Sunday, November 28, 2004
Modigliani: Beyond The Myth
My wife and I drove down to the AGO to see this highly-praised collection of Modigliani works - some 85 pieces, with scant few narrative interruptions from the show's producers. Highly recommended from the Prajer point of view as well. I left with my brain a-swim in Modigliani-mode, which is what I was after. The display did a good job of showcasing the artist's development from the reckless but fiercely talented youth who scribbled portraits on lousy paper (with a 2H pencil, I'm guessing) for his drink and food, painted on cardboard and, when he could afford it, canvas for bigger coin.
One of the first plaques to greet the viewer claims this show is devoted to "moving beyond the myth." Too bad for me - Philistine that I am, I was familiar only with his nudes and knew nothing about the cad who painted them. Now I'd love to get into the myth, because I found his work compelling and the bits of personal history so vague (except when indicating who had committed suicide, when) that I thirsted for more tangible stuff: who was this guy? Bald facts: Italian Jew, fully immersed in Parisian bohemian life, versed in artistic modes of the time (african elongation of form), proud of his jewish heritage, fascinated by the occult, indulgent, defiant, consumptive, prodigious. As presented, the show's minimalism winds up buttressing the myth, not "going beyond it." But then I couldn't quite bring myself to spend another fifty bones on the (Yale) catalogue, which might have pulled off that feat, so I'll have to do a little time in the public library.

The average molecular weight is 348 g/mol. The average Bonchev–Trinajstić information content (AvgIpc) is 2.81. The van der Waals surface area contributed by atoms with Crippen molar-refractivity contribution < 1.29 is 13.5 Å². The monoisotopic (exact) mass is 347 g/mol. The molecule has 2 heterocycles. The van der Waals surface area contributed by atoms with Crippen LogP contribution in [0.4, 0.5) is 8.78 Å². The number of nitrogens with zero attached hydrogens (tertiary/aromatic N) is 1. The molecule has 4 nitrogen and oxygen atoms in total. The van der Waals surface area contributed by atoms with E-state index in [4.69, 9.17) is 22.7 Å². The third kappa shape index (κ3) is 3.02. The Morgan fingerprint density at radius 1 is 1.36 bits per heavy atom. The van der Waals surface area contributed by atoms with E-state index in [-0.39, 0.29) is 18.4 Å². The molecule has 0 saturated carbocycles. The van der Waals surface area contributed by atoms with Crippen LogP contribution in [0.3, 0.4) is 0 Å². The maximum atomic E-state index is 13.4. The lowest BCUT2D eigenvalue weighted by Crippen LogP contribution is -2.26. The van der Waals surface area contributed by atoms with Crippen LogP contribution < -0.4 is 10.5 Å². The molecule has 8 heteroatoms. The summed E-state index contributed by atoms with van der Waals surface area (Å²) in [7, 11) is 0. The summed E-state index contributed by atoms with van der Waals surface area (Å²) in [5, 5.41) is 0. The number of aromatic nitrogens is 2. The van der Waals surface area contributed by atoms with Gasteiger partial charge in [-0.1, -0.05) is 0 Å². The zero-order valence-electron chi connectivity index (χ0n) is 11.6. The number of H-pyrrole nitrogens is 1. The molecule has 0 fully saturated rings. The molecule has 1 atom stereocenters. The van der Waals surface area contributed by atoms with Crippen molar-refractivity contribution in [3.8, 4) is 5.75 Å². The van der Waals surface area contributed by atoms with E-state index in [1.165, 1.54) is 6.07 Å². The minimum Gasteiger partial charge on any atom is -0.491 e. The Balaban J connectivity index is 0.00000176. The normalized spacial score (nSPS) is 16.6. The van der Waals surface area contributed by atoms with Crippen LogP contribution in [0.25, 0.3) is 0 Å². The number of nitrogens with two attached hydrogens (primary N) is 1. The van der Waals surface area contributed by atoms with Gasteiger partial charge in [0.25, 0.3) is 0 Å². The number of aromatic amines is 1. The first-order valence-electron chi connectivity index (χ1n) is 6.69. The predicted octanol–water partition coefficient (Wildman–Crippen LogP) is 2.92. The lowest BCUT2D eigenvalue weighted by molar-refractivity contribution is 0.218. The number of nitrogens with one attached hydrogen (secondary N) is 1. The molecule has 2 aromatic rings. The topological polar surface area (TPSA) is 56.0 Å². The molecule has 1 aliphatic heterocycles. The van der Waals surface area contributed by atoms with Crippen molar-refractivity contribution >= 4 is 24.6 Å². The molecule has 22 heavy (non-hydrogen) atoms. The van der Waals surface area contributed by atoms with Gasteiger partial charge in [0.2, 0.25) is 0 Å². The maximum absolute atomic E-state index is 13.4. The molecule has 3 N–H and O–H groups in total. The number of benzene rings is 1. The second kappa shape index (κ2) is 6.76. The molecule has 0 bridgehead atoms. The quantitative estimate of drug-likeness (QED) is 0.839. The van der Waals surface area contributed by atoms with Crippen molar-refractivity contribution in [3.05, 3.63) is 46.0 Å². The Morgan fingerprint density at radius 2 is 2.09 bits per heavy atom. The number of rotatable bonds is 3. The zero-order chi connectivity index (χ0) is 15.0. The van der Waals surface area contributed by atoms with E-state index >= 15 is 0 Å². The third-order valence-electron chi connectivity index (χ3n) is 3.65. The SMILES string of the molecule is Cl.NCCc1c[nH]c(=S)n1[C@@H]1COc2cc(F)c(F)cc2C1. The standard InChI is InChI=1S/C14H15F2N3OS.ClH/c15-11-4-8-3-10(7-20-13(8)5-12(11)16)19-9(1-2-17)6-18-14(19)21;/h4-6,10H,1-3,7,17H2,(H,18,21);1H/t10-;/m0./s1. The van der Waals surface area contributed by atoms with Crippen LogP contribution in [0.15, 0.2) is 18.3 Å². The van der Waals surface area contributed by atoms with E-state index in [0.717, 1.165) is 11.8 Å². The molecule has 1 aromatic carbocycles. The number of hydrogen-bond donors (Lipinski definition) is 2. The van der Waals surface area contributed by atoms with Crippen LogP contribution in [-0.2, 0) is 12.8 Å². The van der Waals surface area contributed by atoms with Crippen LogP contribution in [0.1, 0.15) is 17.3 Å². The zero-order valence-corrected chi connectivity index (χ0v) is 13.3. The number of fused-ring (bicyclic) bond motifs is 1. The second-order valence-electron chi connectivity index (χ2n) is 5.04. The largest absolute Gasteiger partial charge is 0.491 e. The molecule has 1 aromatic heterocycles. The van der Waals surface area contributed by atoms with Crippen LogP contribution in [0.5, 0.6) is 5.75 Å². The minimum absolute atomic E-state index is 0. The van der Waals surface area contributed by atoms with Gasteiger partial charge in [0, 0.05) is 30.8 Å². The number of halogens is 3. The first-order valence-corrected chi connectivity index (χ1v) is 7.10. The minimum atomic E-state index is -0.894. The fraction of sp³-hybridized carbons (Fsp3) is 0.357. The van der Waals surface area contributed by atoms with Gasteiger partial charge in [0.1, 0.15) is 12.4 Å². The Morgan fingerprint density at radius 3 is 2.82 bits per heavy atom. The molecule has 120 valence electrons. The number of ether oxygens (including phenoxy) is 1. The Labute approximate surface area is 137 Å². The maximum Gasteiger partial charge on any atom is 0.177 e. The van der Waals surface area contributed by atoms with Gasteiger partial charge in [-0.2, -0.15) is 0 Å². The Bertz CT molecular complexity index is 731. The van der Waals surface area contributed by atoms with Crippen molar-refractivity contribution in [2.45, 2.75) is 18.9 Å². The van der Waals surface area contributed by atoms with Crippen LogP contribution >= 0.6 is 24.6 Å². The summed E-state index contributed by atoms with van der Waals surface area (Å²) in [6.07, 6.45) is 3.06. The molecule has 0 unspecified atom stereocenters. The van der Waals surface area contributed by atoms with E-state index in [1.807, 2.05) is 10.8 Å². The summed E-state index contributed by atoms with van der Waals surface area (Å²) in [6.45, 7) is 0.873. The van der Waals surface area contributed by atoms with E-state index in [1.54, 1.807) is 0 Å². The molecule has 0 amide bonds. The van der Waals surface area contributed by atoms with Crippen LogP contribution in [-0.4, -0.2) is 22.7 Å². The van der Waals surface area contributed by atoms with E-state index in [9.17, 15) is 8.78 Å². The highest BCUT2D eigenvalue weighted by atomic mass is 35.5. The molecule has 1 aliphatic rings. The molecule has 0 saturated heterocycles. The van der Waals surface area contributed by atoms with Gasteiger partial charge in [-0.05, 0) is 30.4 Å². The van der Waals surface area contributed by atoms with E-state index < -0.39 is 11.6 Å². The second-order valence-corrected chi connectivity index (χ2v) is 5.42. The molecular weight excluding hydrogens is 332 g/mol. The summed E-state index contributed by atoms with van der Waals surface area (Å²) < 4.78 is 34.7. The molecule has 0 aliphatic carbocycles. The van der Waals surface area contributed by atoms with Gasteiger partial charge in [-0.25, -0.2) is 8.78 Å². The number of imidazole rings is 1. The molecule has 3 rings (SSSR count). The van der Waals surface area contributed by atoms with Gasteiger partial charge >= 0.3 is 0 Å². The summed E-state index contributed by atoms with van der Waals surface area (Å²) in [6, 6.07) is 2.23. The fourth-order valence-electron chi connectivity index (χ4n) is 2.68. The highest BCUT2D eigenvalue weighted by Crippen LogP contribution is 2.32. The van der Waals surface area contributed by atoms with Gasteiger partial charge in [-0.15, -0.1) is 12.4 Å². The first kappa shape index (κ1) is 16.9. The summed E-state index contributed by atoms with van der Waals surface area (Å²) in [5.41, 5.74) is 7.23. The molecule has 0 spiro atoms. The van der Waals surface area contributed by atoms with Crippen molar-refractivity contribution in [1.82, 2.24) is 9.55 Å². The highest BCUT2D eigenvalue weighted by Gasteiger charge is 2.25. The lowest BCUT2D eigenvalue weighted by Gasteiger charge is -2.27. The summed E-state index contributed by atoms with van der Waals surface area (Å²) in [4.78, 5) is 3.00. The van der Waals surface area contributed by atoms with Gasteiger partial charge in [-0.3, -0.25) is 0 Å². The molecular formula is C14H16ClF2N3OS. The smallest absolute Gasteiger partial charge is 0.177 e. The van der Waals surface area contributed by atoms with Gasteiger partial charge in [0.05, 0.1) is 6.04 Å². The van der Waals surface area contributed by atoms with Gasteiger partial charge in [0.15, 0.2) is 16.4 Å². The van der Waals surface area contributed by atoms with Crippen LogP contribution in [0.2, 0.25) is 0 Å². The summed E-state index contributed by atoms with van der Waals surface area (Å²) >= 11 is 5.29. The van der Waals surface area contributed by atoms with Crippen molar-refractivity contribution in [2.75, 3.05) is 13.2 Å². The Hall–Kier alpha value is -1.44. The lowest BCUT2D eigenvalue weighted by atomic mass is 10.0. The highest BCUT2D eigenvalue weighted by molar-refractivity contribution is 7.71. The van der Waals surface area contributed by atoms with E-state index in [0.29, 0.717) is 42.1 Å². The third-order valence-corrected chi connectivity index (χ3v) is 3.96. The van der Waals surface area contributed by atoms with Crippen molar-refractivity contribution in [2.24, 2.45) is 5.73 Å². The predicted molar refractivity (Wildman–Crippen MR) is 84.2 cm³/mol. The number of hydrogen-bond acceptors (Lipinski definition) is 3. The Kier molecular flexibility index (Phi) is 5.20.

Two overheard comments that sum it up for me:
"His sketches are so ... inspirational." Yes! They have a disarming simplicity that is naturally appealing. You are keen to identify with them, and you are keen to go home and try your own hand at it.
"How does he manage to bring out unique character in each of his portraits, while limiting his details?" How, indeed? In an odd bit of kismet, I think part of the answer lies in Jonathan Franzen's recent New Yorker meditation on the art of Charles M. Schulz, here. You might be weary of Franzen, and completely tapped-out by Schulz, but it is a rewarding read. Here's Franzen talking about Schulz's style:
Scott McCloud, in his cartoon treatise “Understanding Comics,” argues that the image you have of yourself when you’re conversing is very different from your image of the person you’re conversing with. Your interlocutor may produce universal smiles and universal frowns, and they may help you to identify with him emotionally, but he also has a particular nose and particular skin and particular hair that continually remind you that he’s an Other. The image you have of your own face, by contrast, is highly cartoonish. When you feel yourself smile, you imagine a cartoon of smiling, not the complete skin-and-nose-and-hair package. It’s precisely the simplicity and universality of cartoon faces, the absence of Otherly particulars, that invite us to love them as we love ourselves. The most widely loved (and profitable) faces in the modern world tend to be exceptionally basic and abstract cartoons: Mickey Mouse, the Simpsons, Tintin, and, simplest of all—barely more than a circle, two dots, and a horizontal line — Charlie Brown.
Modigliani works in the same mode: an invitational simplicity for the viewer to enter into. And yet Modigliani managed to capture such a diversity of yourself in his work...
Not to be missed.